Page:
David Krooshof


Many cultures have arrived to twelve notes per octave. Many people accept 12 tone equal temperament (12TET) as the correct tuning. Yet there is something odd about the tuning of musical instruments:
• 12 pure fifts do not stack up to 7 octaves, but overshoot it with a margin.
• 3 pure major thirds do not stack up to an octave.
• 1 pure major third plus 1 minor third do not add up to 1 pure fifth.

This oddity caused centuries of discussions among German composers and tuners, until princes Amalia Von Pruissen, herself a composer, decided the matter could no longer be discussed. This gave way for the most bleak variant of tuning known at the time: all oddities are spread out equally over the keyboard, 12TET.

Personally, I can't stand it. I made sure I completely understand the matter. This branched off into many projects.

You can easily hear the issue for yourself

Play the flageolet above the forth fret on the low E of a guitar. Then tune the G string to G# by comparing it to the flageolet at the 12th string of the G string.
Tune the rest of the guitar like most people do:
• Tune the high e to the flageolet on the 5th fret of the low E,
• the b string to the flageolet above the 7th fret,
• the D string fretted to E' to the flageolet above the 12th fret,
• and the A fretted to B to the flageolet above the 7th, or just the open E string.
Grab 022000 (the Em shape, but now it is a E) and notice how pure it sounds.
Then compare the b on the thrird fret on the g# string, to the b string. Notice how far off this sounds. That fret is in the wrong place.

Music projects that involve tuning

• My guitar is out of tune. Your's is too. I took the frets off and took a year to relearn how to play it, more or less. Fretless guitar is rediculously hard to play. Do not do this. Fretless guitar is very limited in sustain and possibilities.

• I took the frets of a second guitar. An electric one. I plan to build an electronic sustainer into it. Much harder than I thought. Therefor, it is an ongoing, slowly ongoing, current project.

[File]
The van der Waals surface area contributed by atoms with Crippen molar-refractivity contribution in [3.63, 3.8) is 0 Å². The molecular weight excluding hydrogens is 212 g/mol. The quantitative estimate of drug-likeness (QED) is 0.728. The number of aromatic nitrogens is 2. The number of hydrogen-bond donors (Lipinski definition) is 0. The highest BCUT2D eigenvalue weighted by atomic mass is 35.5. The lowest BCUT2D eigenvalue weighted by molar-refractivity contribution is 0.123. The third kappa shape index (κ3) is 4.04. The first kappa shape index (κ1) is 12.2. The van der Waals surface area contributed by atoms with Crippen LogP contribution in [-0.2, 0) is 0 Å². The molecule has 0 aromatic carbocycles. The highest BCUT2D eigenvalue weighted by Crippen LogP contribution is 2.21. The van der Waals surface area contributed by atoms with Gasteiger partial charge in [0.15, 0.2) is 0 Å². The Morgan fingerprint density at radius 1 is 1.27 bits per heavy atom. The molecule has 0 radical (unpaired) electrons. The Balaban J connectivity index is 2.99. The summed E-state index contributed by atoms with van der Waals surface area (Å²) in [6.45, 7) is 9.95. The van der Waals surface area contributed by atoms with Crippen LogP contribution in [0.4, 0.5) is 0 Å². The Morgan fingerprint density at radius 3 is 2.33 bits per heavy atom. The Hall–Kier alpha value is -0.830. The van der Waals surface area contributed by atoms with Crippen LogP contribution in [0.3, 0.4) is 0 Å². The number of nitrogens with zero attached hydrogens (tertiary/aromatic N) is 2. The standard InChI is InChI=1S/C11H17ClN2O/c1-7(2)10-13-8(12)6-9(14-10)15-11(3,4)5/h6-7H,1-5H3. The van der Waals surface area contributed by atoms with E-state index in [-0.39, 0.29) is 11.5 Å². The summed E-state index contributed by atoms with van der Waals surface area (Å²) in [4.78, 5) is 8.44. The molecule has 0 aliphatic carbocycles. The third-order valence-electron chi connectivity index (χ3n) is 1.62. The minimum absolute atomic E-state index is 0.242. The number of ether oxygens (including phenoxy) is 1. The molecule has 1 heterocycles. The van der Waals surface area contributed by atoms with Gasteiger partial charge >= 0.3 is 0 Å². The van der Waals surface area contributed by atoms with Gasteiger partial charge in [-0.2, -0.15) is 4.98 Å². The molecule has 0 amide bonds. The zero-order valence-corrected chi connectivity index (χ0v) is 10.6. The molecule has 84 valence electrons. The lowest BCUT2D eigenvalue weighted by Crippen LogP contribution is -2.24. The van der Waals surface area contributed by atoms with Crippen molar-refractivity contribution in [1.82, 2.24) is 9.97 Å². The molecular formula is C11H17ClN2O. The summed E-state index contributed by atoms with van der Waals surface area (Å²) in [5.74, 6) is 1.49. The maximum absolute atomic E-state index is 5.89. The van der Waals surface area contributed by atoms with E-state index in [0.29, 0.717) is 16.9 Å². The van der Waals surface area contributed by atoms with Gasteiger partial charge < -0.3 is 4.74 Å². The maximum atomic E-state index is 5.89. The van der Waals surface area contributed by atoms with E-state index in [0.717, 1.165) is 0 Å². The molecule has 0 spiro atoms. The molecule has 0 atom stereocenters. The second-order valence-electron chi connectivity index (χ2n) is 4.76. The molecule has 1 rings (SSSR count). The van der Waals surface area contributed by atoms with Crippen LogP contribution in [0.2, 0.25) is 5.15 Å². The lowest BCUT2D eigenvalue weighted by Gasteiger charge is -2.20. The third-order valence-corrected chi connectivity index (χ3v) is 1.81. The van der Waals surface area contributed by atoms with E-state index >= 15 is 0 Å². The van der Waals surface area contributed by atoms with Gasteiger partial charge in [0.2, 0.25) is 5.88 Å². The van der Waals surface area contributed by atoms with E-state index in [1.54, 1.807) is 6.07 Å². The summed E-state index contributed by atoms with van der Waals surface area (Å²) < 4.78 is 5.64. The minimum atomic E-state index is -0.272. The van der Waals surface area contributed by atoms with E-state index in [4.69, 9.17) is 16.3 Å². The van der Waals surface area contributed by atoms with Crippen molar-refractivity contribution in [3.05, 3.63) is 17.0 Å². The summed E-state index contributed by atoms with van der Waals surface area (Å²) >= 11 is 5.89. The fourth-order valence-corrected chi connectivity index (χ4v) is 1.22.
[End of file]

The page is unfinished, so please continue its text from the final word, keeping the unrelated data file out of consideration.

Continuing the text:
• I took the frets of a bass. Freedom! Good idea.

• I always hated the pianos, until I found out it is the tuning I hate. I still avoid them if possible. Piano's are worse than guitars, because they also need stretched tunings: Octaves are wider than 2:1, but fifths can be more pure. Thirds, however, are harsh. If given the opportunity, I have pianos tuned to Lehman/Bach tuning. I tried Prelleur, Young, WerckmeisterIII, and Kirnberger. Lehman sounds way better and not too far removed from 12TET for others to complain. There is a variant of Lehman that I prefer, though, but that is too rare for it to be available in pro tuning apps and devices.

• I built an raspberry pi into my synth rack. It takes in all midi data, and cooks it. It runs a Pure Data patch, that routes each note to a different channel, and shoots pitch bend info to each channel, to tune the whole rack to Lehman/Bach tuning. (In midi, pitch bend works per channel, not per note, annoyingly.)

• I moved the frets of my saz around to experiment. It's currently in 1/4 comma meantone.

• I dialed Lehman Bach into my Proteus sound module.

• My home made midi secuencer sends pitch bend information after each note, to keep things in tune.

• I bought a 2D keyboard that offers twice as much black keys and can be tuned to 1/4 comma meantone, and Pytharorean tuning by the click of a button. On this keyboard, the As and G# are two different keys. The orientation of the keys is so that one will chose the right tone for the chord. Pythagorean tuning with the option of the right flavor of black keys, allows for gorgeous harmonies. The 2D layout led to a deeper understanding of modes and modulations. Learning to play the Striso board is an ongoing project of mine.